300 Chep Morrison

Chep Morrison addresses a crowd at the Franklin overpass dedication in 1955.

Hey Blake,

I can think of at least three New Orleans mayors in recent history with nicknames: Chep Morrison, Dutch Morial and Moon Landrieu. What’s the story behind those names?

Dear reader,

DeLesseps Story “Chep” Morrison, who served as mayor from 1946 to 1961, was born in New Roads in 1912. He was named after an uncle, deLesseps Story, who also had the nickname “Chep.”

Story raised the future mayor’s mother, Anita Olivier, whose parents died when she was a child. “My grandmother always spoke very lovingly about her uncle Chep, who was quite prominent as well,” Corinne Morrison, daughter of Mayor Morrison, said in an interview with Gambit in August. In his book DeLesseps S. Morrison and the Image of Reform, Morrison biographer Edward F. Haas wrote, “The Morrison family simply liked nicknames.”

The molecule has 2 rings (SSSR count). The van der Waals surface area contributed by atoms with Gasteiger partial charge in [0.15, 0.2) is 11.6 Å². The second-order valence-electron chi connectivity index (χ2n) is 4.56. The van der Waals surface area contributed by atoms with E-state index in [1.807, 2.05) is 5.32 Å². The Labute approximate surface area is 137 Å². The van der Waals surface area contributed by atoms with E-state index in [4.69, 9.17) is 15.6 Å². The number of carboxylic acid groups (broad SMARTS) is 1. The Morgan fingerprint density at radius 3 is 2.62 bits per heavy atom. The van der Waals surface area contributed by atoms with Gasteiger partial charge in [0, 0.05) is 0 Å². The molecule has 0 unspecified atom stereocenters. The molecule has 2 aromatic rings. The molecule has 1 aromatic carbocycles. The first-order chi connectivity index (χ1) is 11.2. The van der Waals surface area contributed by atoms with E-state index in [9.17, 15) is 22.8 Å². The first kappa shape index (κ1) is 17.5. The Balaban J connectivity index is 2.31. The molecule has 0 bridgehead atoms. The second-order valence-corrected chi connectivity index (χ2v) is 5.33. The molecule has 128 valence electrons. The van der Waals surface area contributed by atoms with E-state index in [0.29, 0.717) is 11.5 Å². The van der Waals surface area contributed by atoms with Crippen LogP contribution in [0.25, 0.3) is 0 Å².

The name deLesseps is a tribute to a distant family relative: Count Ferdinand de Lesseps, a French diplomat best known as the developer of the Suez Canal.

The city’s first African-American mayor, Ernest Nathan Morial, was born in New Orleans in 1929. He was the youngest of Walter and Leonie Morial’s six children. According to Mayor Morial’s December 1989 obituary, when Ernest was a child, an older brother was using a can of Dutch Boy while painting at home. When his father saw the picture of the Dutch boy on the can, he noticed a resemblance to his youngest son and started calling Ernest “Dutch.” The name stuck. Ernest was elected mayor in 1977. In 1981 he legally changed his first name to Dutch.

As a child, Maurice Edwin Landrieu, born in New Orleans in 1930, was known by the nickname “Ricie.” In December 1969, after he was elected mayor, his mother Loretta sorted things out for States-Item columnist Tommy Griffin. “He got the name ‘Moon’ from his older brother Joseph, who sort of bequeathed it to him when they were children. The kids used to play ball in the street in front of the grocery store we operated at 1814 Adams St. Joseph had a big face so the boys called him ‘Moon.’” She explained that when Joseph got older, he tired of the name and gave it to his brother. During his 1969 mayoral campaign, Maurice legally changed his name to Moon.